I wonder if the use of brackets is creating a series and thus the hash error…

And,
https://www.learndatasci.com/solutions/python-pandas-typeerror-unhashable-type-series/

Did you try using .iloc?

ex:

subset_df = df.iloc[((df['xyz']=='yes') & (df['abc']=='blah')).values]

subset_df.head()

As for getting .csv files into Colab. If they’re under 25mb, just upload the csv files to GitHub. Then, view the csv file in “raw”, copy the address and then in Colab, do:

df = pd.read_csv("https://raw.githubusercontent.com/repo_name/etc.csv")

Or, add/import the csv file to your Google Drive and while in the colab notebook, select the files icon (left side) or you can connect/mount the Drive to your notebook:
from google.colab import drive drive.mount('/content/drive')

1 Like

I couldn’t get anywhere with iloc as it grumbles that there isn’t an index.

df.info brings up:

<class 'pandas.core.frame.DataFrame'>
Index: 204897 entries, EU to AS
Data columns (total 12 columns):
 #   Column                                             Non-Null Count   Dtype  
---  ------                                             --------------   -----  
 0   Region_Code                                        204897 non-null  object 
 1   Region_Name                                        204897 non-null  object 
 2   Country_Code                                       204897 non-null  object 
 3   Country_Name                                       204897 non-null  int64  
 4   Year                                               204897 non-null  object 
 5   Sex                                                204897 non-null  object 
 6   Age_group_code                                     204897 non-null  object 
 7   Age_Group                                          203783 non-null  float64
 8   Number                                             198700 non-null  float64
 9   Percentage_cause-specific_deaths_of_total_deaths   9556 non-null    float64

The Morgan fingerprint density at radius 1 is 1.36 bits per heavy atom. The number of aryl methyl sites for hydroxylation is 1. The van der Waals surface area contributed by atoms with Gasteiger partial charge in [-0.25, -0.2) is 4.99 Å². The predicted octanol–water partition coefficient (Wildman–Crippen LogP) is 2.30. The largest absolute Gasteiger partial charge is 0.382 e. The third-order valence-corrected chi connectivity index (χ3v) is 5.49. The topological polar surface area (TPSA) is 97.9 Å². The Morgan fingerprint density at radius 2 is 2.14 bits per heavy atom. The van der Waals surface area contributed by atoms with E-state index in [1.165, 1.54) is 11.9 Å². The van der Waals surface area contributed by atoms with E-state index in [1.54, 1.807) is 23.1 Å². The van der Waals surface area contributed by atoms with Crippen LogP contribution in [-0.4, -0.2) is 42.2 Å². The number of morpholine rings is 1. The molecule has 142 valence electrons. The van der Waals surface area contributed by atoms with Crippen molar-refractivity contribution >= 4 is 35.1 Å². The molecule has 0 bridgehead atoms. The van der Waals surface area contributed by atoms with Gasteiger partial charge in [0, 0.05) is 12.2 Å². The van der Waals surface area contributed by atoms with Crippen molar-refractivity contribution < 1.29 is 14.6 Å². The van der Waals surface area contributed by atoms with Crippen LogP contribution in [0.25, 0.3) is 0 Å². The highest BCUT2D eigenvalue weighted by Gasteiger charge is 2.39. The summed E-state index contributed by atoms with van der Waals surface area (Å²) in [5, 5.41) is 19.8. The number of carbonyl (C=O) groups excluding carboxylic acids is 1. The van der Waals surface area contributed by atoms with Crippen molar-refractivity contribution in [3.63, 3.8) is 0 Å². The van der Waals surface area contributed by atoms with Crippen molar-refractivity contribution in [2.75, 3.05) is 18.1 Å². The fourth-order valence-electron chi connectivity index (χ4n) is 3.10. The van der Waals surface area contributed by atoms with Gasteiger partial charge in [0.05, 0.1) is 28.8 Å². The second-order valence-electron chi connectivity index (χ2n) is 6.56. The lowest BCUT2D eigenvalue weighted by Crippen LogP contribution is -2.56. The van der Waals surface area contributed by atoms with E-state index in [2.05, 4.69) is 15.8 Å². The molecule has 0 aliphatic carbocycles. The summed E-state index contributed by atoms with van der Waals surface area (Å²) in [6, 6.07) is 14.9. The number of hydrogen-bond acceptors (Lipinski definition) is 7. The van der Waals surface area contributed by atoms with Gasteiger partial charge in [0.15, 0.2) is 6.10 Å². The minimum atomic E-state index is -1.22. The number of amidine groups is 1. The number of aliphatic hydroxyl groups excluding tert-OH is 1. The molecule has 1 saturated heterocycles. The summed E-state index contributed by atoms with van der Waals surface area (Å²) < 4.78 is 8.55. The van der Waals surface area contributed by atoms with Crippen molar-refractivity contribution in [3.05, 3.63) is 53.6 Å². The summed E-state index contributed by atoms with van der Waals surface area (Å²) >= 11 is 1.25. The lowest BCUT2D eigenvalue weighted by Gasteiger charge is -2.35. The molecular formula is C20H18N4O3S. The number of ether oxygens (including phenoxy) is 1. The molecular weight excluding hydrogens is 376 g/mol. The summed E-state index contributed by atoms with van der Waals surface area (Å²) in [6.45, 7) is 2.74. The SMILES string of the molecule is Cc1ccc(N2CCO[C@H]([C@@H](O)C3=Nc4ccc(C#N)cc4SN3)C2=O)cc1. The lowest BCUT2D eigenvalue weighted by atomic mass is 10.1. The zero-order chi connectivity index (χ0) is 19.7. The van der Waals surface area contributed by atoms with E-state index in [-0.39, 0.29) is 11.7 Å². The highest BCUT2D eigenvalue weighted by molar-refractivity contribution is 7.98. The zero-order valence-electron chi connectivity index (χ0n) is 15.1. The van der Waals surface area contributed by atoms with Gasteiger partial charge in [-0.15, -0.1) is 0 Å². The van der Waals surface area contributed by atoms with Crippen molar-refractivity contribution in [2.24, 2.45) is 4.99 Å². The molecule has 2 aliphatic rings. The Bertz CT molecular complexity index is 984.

10  Age_standardized_death_rate_per_100k_standard_pop  189400 non-null  float64
 11  Death_rate_per_100k_pop                            0 non-null       float64
dtypes: float64(5), int64(1), object(6)
memory usage: 20.3+ MB

And it’s a bit odd that a bunch of those are showing as “object”, I think? I would have just expected them to be strings? But I might be reading too much into that. I just tried df.convert_dtypes() which generally makes them the field types they should be, but it still doesn’t work…

Thanks for the Google info. I got that working, and rather liked it - it’s very similar to Jupyter, but I’m already pretty heavily invested in the Google ecosystem, so it might well make sense.

objects are used to store strings in pandas.

For reference, if you want to change the dtype, you can use astype(),
https://pandas.pydata.org/pandas-docs/stable/reference/api/pandas.DataFrame.astype.html

In the pasted image of your code & errors above, you’re using .loc(), when it should be .loc[ ] (use brackets, not parens).

My example from above:

df.loc[((df['col'1] == 'X') & (df['col2'] == 'A'))]

Yea, Colab is built like Jupyter, but it’s cloud-based.

1 Like

Useful to know about the objects point - thank you.

Yes, I tried astype() first, but couldn’t get anywhere with that, so tried convert_dtypes(), but in the event, that wasn’t the problem.

On trying df[“Country_Code”].unique(), for example, I realised that the column headings have shifted along one. I can totally therefore find things that match specific criteria, it’s a matter of searching for the ‘right thing’ in the ‘wrong column’.

I think this has been caused by something to do with the trailing commas at the end of every line? But not totally sure. So I haven’t quite worked out how to fix this, or indeed what I’m fixing, but that’s certainly what’s causing the weirdness in not finding search results. (apols for the hastiness in posting example with wrong brackets)